Well-Managed Practice owners share their tips for tough times

Well-Managed Practice owners share their tips for tough times

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Oct 30, 2009
By dvm360.com staff
Dr. David Durham of Woodland Hospital for Animals, Kentwood, Mich.

To fight back against this economy, many Well-Managed Practices turn to revenue-boosting ideas. But I’m focused on cutting expenses in these ways:

1. Cut inventory. We cut our inventory by 30 percent in this downturn. We don’t order rarely-used products, and our inventory manager attended a seminar to learn better turnover techniques.

2. Delay raises. We also eliminated our bonus program based on product and gross revenue increases. It was too expensive.

3. Skip out-of-town CE. My co-owner and I still attend distance CE, but we’ve replaced costly travel for team members with in-house education.

4. Reduce hours of team members and associate. Most of the team members appreciated a lighter schedule. Unfortunately, with the cutback in associate hours, my co-owner and I are working harder than ever and have less time for practice management.

5. Lay off team members who are low producers or challenging to work with. Some team members were bad-mouthing and undermining management decisions behind our backs. A new practice manager brought this to light, and some of those employees are gone. We are more open than ever to opinions and suggestions—we don’t have all the answers—and we address employee complaints quickly and fairly. But our new motto is “We pay your salaries. Treat us nicely!”

6. Watch expenses. Economics are tough in Michigan, with roughly 15 percent unemployment. We’re watching what we spend. Expenses of more than $50 need management approval. Recently, a middle manager bought a $400 camera with permission to replace one that was lost. We sent her back to the store to return it, and we’re making do with our two older cameras.

7. Listen to phone calls. We’re using a service to record and listen to our incoming calls. It’s amazing how poor our customer service is sometimes. Receptionists were overwhelming customers with too much information over the phone and not asking them to make appointments to see the doctors. Sometimes they’d even help out customers by giving them competitors’ phone numbers while they were shopping for veterinary services. Now our receptionists are getting client and pet names and using them, being more friendly and empathetic, and working harder to “seal the deal” on the phone by making appointments and filling or refilling prescriptions. This all reminded us that Mark Opperman is right when he says you can only expect what you regularly inspect.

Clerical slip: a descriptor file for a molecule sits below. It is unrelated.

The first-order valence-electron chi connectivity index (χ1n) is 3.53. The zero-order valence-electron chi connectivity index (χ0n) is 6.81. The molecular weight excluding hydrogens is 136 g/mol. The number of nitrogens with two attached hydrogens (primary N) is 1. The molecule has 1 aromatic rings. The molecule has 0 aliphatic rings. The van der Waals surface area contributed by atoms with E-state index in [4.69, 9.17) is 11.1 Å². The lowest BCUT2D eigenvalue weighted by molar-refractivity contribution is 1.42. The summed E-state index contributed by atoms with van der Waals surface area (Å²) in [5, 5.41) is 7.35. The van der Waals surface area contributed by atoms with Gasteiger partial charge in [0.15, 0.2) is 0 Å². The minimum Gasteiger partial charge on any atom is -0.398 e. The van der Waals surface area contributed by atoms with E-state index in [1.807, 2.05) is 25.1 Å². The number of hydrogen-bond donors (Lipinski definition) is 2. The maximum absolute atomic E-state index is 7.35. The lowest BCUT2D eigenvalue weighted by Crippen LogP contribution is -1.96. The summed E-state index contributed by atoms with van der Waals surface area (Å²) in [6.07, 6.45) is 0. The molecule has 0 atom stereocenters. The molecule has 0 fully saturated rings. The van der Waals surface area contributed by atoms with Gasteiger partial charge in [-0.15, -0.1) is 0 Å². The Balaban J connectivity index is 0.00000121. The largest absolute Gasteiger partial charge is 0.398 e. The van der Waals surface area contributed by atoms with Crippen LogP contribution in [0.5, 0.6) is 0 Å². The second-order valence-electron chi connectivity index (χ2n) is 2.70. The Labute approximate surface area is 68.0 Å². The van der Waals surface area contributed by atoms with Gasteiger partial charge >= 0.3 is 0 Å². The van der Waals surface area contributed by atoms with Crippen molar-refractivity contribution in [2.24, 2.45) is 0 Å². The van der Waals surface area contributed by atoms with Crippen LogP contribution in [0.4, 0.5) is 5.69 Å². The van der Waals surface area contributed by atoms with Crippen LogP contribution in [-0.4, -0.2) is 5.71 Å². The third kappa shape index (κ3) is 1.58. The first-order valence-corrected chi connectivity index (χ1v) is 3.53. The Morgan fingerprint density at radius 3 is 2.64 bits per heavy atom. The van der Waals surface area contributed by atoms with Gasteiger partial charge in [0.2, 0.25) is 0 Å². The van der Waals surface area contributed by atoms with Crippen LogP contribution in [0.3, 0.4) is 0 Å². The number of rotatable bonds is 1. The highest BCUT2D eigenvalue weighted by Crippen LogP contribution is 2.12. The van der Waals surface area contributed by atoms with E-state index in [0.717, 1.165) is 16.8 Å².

8. Eliminate yellow pages advertising. This saved us $6,000 a year. Most clients are using the Internet these days, and number of yellow pages referrals has been falling for years.

 

Dr. Kirk Smith, Amesbury Animal Hospital in Amesbury, Mass.

Our overall revenue is down year-over-year, but we made a significant push in the past six months and turned a profit.

We did the usual thing to control expenses—controlling inventory and staffing costs—but we also made an effort to spend more time on the phone and in exam rooms with our A and B clients.

As far as improving compliance, a simple but effective tip one partner brought back from a meeting is using calendars. We put a small calendar up in every exam room. Instead of saying "let's recheck in 10 days" and leaving it up to the client or the front-desk staff, we look for a good day on the exam-room calendar and schedule the next appointment right then.

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